Last week, Peru’s supreme court overturned the pardon of brutal Peruvian ex-President Alberto Fujimori, tossing the leader back to his 25-year prison sentence for human rights violations and corruption. Human rights groups, outraged when Fujimori was pardoned by former-President Pedro Pablo Kuczynski on Christmas Eve last year, reportedly as part of a backroom deal to save his doomed presidency, are understandably ecstatic. Yet as the reversal is welcomed by Amnesty International, and splashed across international headlines, one of Fujimori’s less-discussed and most appalling legacies is still missing from the conversation: the over 200,000 indigenous women who were forcibly sterilized under his regime.
María Mamérita Mestanza Chávez was 33 when Peruvian health officials began threatening her with jail if she did not submit to surgical sterilization, according to those presenting her case to the Inter-American Commission on Human Rights in 1999. Mestanza was a low-income, illiterate indigenous woman, and when after numerous intimidating visits she finally agreed to tubal ligation, she wasn’t informed of the risks, nor was she examined for potential complications. Her husband contacted doctors shortly after the surgery, concerned that his wife wasn’t well, and was told it was simply the effects of the anaesthesia wearing off. Mestanza died at home nine days later.
Fujimori gained international support and USAID funding for the sterilizations by presenting them at the UN Beijing Conference on Women in 1995 as part of a progressive reproductive rights program—a classic case of ethnic cleansing masked in “development” rhetoric. The number of those sterilized under Fujimori’s so-called “family planning” program between 1996 and 2000 is estimated at 294,032 people, including 22,004 men, by Peru’s official human rights watchdog Defensoría del Pueblo. Other estimates are even higher.
Mestanza’s case ended with an $80,000 payment by the Peruvian state and a promise to “conduct administrative and criminal investigations.” The petitioners, in the words of the settlement document in 2003, made clear that this was only one example of a “systematic government policy to stress sterilization as a means for rapidly altering the reproductive behavior of the population, especially poor, Indian, and rural women.”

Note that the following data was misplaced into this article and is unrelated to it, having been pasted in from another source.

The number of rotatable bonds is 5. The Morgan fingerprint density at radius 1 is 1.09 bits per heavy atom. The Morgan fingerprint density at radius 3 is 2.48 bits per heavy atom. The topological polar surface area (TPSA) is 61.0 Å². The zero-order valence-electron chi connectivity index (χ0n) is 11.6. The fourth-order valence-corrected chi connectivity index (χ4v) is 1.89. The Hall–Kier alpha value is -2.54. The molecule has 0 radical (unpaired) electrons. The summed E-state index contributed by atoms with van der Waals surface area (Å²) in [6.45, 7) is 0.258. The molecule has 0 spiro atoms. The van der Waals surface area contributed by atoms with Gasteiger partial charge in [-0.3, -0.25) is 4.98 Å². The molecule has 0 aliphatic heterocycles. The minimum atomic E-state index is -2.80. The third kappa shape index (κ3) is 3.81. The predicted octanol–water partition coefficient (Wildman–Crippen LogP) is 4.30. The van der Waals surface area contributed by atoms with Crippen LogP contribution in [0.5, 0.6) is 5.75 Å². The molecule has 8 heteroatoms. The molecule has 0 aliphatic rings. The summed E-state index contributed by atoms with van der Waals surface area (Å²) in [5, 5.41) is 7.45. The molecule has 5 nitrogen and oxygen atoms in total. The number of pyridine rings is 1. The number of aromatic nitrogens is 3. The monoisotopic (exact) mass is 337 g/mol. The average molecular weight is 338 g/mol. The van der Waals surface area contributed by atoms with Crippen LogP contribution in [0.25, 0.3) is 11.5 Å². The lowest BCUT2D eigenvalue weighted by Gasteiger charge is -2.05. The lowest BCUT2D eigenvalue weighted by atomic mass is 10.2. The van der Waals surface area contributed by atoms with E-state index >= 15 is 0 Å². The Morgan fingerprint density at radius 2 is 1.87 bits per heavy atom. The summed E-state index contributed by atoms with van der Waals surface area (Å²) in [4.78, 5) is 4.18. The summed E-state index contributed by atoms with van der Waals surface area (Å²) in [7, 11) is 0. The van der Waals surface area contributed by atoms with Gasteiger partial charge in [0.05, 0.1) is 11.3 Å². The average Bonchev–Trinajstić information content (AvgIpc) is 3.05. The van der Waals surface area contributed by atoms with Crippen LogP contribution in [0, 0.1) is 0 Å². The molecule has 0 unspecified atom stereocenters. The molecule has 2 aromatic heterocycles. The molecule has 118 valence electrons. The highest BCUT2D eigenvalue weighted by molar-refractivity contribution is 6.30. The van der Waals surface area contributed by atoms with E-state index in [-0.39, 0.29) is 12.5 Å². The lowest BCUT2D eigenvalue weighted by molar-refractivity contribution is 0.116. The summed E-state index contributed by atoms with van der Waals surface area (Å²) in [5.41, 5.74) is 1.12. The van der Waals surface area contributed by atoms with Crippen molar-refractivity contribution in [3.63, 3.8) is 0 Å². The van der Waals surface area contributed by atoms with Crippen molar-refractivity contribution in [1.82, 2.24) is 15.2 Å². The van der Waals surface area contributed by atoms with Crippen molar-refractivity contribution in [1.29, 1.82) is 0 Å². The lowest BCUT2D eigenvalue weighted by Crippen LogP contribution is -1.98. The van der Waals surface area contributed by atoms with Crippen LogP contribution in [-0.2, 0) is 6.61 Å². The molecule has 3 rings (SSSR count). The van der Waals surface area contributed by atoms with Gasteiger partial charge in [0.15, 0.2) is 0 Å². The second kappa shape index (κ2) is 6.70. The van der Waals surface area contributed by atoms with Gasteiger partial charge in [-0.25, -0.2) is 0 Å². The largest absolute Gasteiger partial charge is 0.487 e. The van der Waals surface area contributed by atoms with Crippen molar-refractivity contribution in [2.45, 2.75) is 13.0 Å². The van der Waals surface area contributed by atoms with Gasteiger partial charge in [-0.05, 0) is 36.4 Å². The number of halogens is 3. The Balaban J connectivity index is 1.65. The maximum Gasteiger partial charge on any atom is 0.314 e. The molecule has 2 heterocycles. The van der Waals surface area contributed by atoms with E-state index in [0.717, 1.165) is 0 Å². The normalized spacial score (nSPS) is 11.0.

Yet despite the fact that this case and the ensuing investigation played out alongside the Peruvian Truth and Reconciliation Commission (CVR) that followed the collapse of the Fujimori regime, not one mention of forced sterilizations is to be found in the commission’s public report. The CVR’s broad mandate allowed it to cover two decades, three presidents, two Maoist terrorist groups, and several distinct instances of state-backed violence—both before and during Fujimori’s time. But the commissioners decided to leave the sterilizations out, claiming they were tangential to the period of violence, even while including other tangential crimes with higher stakes for Peruvian elites—such as Fujimori’s embezzlement scandal. While individual cases have been opened and re-opened by various investigations, the Peruvian government has repeatedly denied the existence of systematic forced sterilization.
Meanwhile, many more victims’ stories have emerged. In 2013, the interactive Quipu project began enabling women to call in and share their stories via telephone, building an online oral history. Yet these women’s stories were still nowhere to be found in this week’s headlines, even in write-ups of the court decision that mentioned other Fujimori-era atrocities. On a superficial level, this is because Fujimori was only formally convicted for embezzlement, bribery, authorizing death squads and rigging elections—as per the major crimes outlined in the truth commission. But at the same time, the available estimates for the sterilization campaign would make it one of the biggest such programs since Nazi Germany. Why does it receive so little attention?